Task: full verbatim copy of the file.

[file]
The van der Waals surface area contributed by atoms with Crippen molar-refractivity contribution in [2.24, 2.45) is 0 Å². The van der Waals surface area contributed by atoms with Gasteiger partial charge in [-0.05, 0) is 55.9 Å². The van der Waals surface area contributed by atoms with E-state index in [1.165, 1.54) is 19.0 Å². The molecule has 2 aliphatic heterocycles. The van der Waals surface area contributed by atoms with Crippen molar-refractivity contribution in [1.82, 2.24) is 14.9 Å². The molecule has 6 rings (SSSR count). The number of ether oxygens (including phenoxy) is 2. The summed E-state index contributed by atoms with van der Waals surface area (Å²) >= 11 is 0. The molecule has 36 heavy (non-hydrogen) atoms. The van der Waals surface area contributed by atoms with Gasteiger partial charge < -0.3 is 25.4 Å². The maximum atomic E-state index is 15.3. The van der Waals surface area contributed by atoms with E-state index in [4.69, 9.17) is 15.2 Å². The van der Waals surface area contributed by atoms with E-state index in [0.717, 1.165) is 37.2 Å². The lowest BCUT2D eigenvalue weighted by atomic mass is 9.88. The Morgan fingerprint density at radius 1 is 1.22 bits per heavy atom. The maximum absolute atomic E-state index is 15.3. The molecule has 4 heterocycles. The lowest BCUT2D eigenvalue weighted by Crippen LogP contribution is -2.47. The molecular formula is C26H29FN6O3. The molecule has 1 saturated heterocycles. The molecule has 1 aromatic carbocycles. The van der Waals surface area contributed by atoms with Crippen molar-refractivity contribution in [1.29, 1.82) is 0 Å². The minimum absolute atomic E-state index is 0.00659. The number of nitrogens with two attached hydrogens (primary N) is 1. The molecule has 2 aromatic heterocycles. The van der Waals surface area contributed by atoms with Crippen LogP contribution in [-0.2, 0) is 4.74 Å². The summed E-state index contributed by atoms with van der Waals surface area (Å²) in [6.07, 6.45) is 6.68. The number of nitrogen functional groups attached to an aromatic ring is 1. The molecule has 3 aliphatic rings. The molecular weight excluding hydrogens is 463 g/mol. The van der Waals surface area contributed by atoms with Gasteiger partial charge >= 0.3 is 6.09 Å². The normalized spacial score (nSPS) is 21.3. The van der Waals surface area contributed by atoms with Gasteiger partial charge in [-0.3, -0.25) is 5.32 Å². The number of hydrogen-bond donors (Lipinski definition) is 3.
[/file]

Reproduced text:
The van der Waals surface area contributed by atoms with Crippen molar-refractivity contribution in [2.24, 2.45) is 0 Å². The van der Waals surface area contributed by atoms with Gasteiger partial charge in [-0.05, 0) is 55.9 Å². The van der Waals surface area contributed by atoms with E-state index in [1.165, 1.54) is 19.0 Å². The molecule has 2 aliphatic heterocycles. The van der Waals surface area contributed by atoms with Crippen molar-refractivity contribution in [1.82, 2.24) is 14.9 Å². The molecule has 6 rings (SSSR count). The number of ether oxygens (including phenoxy) is 2. The summed E-state index contributed by atoms with van der Waals surface area (Å²) >= 11 is 0. The molecule has 36 heavy (non-hydrogen) atoms. The van der Waals surface area contributed by atoms with Gasteiger partial charge < -0.3 is 25.4 Å². The maximum atomic E-state index is 15.3. The van der Waals surface area contributed by atoms with E-state index in [4.69, 9.17) is 15.2 Å². The van der Waals surface area contributed by atoms with E-state index in [0.717, 1.165) is 37.2 Å². The lowest BCUT2D eigenvalue weighted by atomic mass is 9.88. The Morgan fingerprint density at radius 1 is 1.22 bits per heavy atom. The maximum absolute atomic E-state index is 15.3. The molecule has 4 heterocycles. The lowest BCUT2D eigenvalue weighted by Crippen LogP contribution is -2.47. The molecular formula is C26H29FN6O3. The molecule has 1 saturated heterocycles. The molecule has 1 aromatic carbocycles. The van der Waals surface area contributed by atoms with Crippen molar-refractivity contribution in [1.29, 1.82) is 0 Å². The minimum absolute atomic E-state index is 0.00659. The number of nitrogens with two attached hydrogens (primary N) is 1. The molecule has 2 aromatic heterocycles. The van der Waals surface area contributed by atoms with Crippen LogP contribution in [-0.2, 0) is 4.74 Å². The summed E-state index contributed by atoms with van der Waals surface area (Å²) in [6.07, 6.45) is 6.68. The number of nitrogen functional groups attached to an aromatic ring is 1. The molecule has 3 aliphatic rings. The molecular weight excluding hydrogens is 463 g/mol. The van der Waals surface area contributed by atoms with Gasteiger partial charge >= 0.3 is 6.09 Å². The normalized spacial score (nSPS) is 21.3. The van der Waals surface area contributed by atoms with Gasteiger partial charge in [-0.3, -0.25) is 5.32 Å². The number of hydrogen-bond donors (Lipinski definition) is 3.